You may tell Babbie that my ardour for nightcap-muslin that morning was the most superfluous in nature!—for except twice, to mend a hole in my black silk stockings, I have not had a needle in my hand since I left London—nor wished to—neither have I so much as wound the skein for my purse— I do a little in the way of reading—and of writing as you know—and a great deal of nothing at all— I never weary—and yet, there is no company comes, and except the evening drive and the chess we have no amusements—the chess however is getting into the sphere of a passion— Mr Buller “does not remember when he had such good playing as this” and so, to make hay while the sun shines, he must have a game before dinner as well as the one after tea—sometimes a game will last two hours—and then there is generally three hours consumed in the drive—so that there remains no more time on my hands—than I can find ways and means to get rid of without calling in the aid of needle work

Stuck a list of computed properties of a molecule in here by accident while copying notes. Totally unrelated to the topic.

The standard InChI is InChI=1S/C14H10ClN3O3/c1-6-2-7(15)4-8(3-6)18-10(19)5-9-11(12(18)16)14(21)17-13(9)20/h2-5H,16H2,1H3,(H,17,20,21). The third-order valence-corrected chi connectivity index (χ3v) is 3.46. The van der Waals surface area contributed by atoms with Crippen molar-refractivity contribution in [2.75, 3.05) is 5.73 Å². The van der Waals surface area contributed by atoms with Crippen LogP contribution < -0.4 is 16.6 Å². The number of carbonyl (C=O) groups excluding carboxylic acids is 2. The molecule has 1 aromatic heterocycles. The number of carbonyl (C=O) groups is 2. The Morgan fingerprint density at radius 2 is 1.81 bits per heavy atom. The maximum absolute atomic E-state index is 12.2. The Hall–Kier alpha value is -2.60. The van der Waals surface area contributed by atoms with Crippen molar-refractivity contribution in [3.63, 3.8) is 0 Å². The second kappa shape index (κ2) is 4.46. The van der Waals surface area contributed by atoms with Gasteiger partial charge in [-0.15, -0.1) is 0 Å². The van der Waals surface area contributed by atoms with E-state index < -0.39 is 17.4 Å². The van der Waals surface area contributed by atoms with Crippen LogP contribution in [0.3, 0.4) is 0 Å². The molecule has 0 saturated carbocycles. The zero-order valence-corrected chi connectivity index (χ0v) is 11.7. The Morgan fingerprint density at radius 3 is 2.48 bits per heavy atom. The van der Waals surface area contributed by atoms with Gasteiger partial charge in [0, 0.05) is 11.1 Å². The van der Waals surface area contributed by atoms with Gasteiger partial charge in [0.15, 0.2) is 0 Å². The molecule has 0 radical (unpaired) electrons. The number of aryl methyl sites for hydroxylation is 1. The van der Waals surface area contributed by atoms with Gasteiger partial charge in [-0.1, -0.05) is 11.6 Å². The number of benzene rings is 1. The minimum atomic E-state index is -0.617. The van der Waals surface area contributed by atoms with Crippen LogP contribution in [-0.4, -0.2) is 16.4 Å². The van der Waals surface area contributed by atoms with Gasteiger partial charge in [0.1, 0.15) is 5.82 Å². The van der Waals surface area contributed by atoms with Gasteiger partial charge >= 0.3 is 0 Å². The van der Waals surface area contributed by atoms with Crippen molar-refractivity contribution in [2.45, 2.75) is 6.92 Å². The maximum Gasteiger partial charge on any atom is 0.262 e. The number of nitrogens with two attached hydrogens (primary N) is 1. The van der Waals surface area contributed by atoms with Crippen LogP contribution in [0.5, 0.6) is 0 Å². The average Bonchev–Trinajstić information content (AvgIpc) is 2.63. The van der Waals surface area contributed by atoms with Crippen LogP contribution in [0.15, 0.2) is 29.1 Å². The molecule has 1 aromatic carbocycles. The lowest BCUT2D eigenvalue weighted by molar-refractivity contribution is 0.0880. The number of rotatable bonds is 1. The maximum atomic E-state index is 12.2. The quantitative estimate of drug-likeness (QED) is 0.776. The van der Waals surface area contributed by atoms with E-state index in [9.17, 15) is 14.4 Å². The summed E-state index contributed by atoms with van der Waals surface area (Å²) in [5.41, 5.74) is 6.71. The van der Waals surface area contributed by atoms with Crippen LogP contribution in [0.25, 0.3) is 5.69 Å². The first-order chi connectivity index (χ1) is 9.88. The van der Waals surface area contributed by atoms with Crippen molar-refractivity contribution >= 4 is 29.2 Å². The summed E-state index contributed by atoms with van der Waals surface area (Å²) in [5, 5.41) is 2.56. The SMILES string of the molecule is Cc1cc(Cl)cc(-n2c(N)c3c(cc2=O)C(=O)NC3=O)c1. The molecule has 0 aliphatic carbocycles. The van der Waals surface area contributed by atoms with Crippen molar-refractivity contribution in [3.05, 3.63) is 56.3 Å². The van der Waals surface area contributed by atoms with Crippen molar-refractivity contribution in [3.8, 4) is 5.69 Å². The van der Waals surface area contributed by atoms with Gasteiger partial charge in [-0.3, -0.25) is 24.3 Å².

Last night we drove to a place called New house—which is in fact a very old house—bearing the date 1612— The wainscoat floors were polished to such a pitch with wax & turpentine that I am certain I could have skated on them!— The Lady, a married sister of Mr Loft's,7 showed me an original portrait of “Ferguson the self-taught philosopher8 who had been her Mothers preceptor”— I was ashamed to ask “what does it due”?9 I never heard of him in my life— There were various pictures besides—Queen Elizabeth—Charles 2d and honourable women not a few— Tonight we are to go if it fairs to take tea at a show place called the Priory—belonging to a “Squire Cartwright”10— Mrs Buller is infinitely kind in her exertions to find me amusement— Bless thee

Your own


Did you ever read such nonsense as Harriet11 writes about Milnes?— It really makes one sad to see anybods judgement so misled by their affections and their affections so accessible to a little flattery—all this comes of his verses to her